Marx, Leo. “On Recovering the ‘Ur’ Theory of American Studies.” American Literary History 17.1 (2005): 118-134.
———. “American Studies: A Defense of an Unscientific Method.” New Literary History 1.1 (1969): 75-90.
———. The Machine in the Garden: Technology and the Pastoral Ideal in America. New York: Oxford University Press, 1964.

Matthiessen, F. O. American Renaissance: Art and Expression in the Age of Emerson and Whitman. New York: Oxford University Press, 1941.

May, Elaine Tyler. “The Radical Roots of American Studies—Presidential Address.” American Quarterly 48.2 (1996): 179-200.

Menand, Louis. American Studies. New York: Farrar, Straus, and Giroux, 2002.

Miller, Angela L. The Empire of the Eye: Landscape Representation and American Cultural Politics, 1825-1875. New York: Cornell University, 1993.

Miller, Perry. Errand into the Wilderness. Cambridge: Harvard University Press, 1956.

Muthyala, John. “Reworlding America: The Globalization of American Studies.” Cultural Critique 47 (Winter 2001): 91-119.

Nash, Roderick. Wilderness and the American Mind. New Haven, Conn.: Yale University Press, 1967.

Parrish, Susan Scott. “The ‘Hemispheric Turn’ in Colonial American Studies.” Early American Literature 40.3 (2005): 545-553.

Pease, Donald E. “From American Studies to Cultural Studies: Paradigms and Paradoxes.” European Journal of American Culture 19.1 (2000): 5-11.

Pease, Donald E., and Robyn Wiegman. The Futures of American Studies. Durham, N.C.: Duke University Press, 2002.

Roediger, David R. The Wages of Whiteness: Race and the Making of the American Working Class. New York: Verso, 1991.

Rollins, Peter C. “Film, Television, and American Studies.” American Quarterly 31.5 (1979): 724-749.

Rose, Tricia. Black Noise: Rap Music and Black Culture in Contemporary America. Hanover, N.H.: Wesleyan University Press, University Press of New England, 1994.

Rowe, John Carlos. Post-Nationalist American Studies. Berkeley and Los Angeles: University of California Press, 2000.
Said, Edward W. Orientalism. New York: Pantheon Books, 1978.

Saldívar, José David. Border Matters: Remapping American Cultural Studies. Berkeley and Los Angeles: University of California Press, 1997.

Sanchez, George. “Working at the Crossroads: American Studies for the 21st Century: Presidential Address.” American Quarterly 54.1 (2002): 1-23.

Schlereth, Thomas J. “American Studies and American Things.” Pioneer America 14.2 (1982): 47-66.

Schmidt, Peter. “The Liberty Weathervane Points Left.” Mississippi Quarterly 57.2 (2004): 313-327.

Shukla, Sandhya, and Heidi Tinsman. “Introduction,” in Shukla and Tinsman, eds., Imagining Our Americas: Toward a Transnational Frame. 1-33. Durham, N.C.: Duke University Press, 2007.

Sklar, Robert. “The Problem of an American Studies ‘Philosophy’.” American Quarterly 27.3 (1975): 245-262.

Slotkin, Richard. Regeneration through Violence: The Mythology of the American Frontier, 1600-1860. Middletown, Conn.: Wesleyan University Press, 1973.

Smith, Henry Nash. “Can American Studies Develop a Method?” American Quarterly 9 (1957): 197-208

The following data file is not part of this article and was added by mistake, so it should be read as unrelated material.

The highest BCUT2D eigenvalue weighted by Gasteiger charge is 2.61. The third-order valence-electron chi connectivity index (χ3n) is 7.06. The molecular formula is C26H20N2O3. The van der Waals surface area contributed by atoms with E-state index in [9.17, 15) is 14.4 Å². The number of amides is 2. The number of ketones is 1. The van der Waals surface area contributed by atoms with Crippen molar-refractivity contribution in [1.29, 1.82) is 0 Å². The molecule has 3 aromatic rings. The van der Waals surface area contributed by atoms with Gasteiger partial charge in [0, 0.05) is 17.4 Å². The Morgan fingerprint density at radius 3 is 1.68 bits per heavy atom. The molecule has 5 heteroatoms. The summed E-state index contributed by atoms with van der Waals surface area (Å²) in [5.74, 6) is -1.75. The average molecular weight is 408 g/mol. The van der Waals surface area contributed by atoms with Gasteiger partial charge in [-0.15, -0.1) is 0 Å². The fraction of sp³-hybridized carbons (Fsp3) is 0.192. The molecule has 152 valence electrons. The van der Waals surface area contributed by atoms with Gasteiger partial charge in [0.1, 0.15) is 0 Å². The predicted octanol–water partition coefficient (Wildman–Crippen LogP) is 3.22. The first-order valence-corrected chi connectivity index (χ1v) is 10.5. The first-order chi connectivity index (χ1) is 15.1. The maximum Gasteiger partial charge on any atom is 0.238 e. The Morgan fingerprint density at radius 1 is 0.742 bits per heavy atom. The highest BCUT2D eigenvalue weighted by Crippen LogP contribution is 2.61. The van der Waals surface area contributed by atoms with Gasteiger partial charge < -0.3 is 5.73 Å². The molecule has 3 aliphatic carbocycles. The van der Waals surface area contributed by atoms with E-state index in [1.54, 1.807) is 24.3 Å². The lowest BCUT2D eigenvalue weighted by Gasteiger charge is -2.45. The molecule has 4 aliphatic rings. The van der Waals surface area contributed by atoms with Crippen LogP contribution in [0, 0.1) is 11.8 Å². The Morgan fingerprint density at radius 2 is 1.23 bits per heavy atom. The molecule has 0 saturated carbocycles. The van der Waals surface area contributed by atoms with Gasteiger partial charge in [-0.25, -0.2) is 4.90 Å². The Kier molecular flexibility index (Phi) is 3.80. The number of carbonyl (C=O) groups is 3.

———. Virgin Land: The American West as Symbol and Myth. New York: Vintage Books, 1950.

Spiller, Robert E. “Unity and Diversity in the Study of American Culture: The American Studies Association in Perspective.” American Quarterly 25.5 (1973): 611-618.

Sykes, Richard E. “American Studies and the Concept of Culture: A Theory and Method.” American Quarterly 15.2 (1963): 253-270.

Tate, Cecil F. The Search for a Method in American Studies. Minneapolis: University of Minnesota Press, 1973.

Taylor, William Robert. Cavalier and Yankee: The Old South and American National Character. New York: G. Braziller, 1961.

Thompson, Emily Ann. The Soundscape of Modernity: Architectural Acoustics and the Culture of Listening in America, 1900-1933. Cambridge, Mass.: MIT Press, 2002.

Tompkins, Jane P. Sensational Designs: The Cultural Work of American Fiction, 1790-1860. New York: Oxford University Press, 1985.

Trachtenberg, Alan. Brooklyn Bridge: Fact and Symbol. New York: Oxford University Press, 1965.

Ulrich, Laurel. A Midwife’s Tale: The Life of Martha Ballard, Based on Her Diary, 1785-1812. New York: Knopf, 1990.

Walzer, Michael. What It Means to Be an American. New York: Marsilio, 1992.

Washington, Mary Helen. “Disturbing the Peace: What Happens to American Studies If You Put African American Studies at the Center?—Presidential Address.” American Quarterly 50.1 (1998): 1-23.

Watts, Steven. “The Idiocy of American Studies: Poststructuralism, Language, and Politics in the Age of Self-Fulfillment.” American Quarterly 43.4 (1991): 625-660.

Wexler, Laura. “Language and Difference in American Studies: The View from Here.” Massachusetts Review 25.4 (1984): 673-679.

Williams, Raymond. Keywords: A Vocabulary of Culture and Society. London: Croom Helm, 1976.
———. Marxism and Literature. Oxford: Oxford University Press, 1977.

Wilson, Christopher. “Containing Multitudes: Realism, Historicism, American Studies.” American Quarterly 41 (1990): 466-495.

Wise, Gene. “An American Studies Calendar.” American Quarterly 31.3 (1979): 407-447.

Last revised 11/2007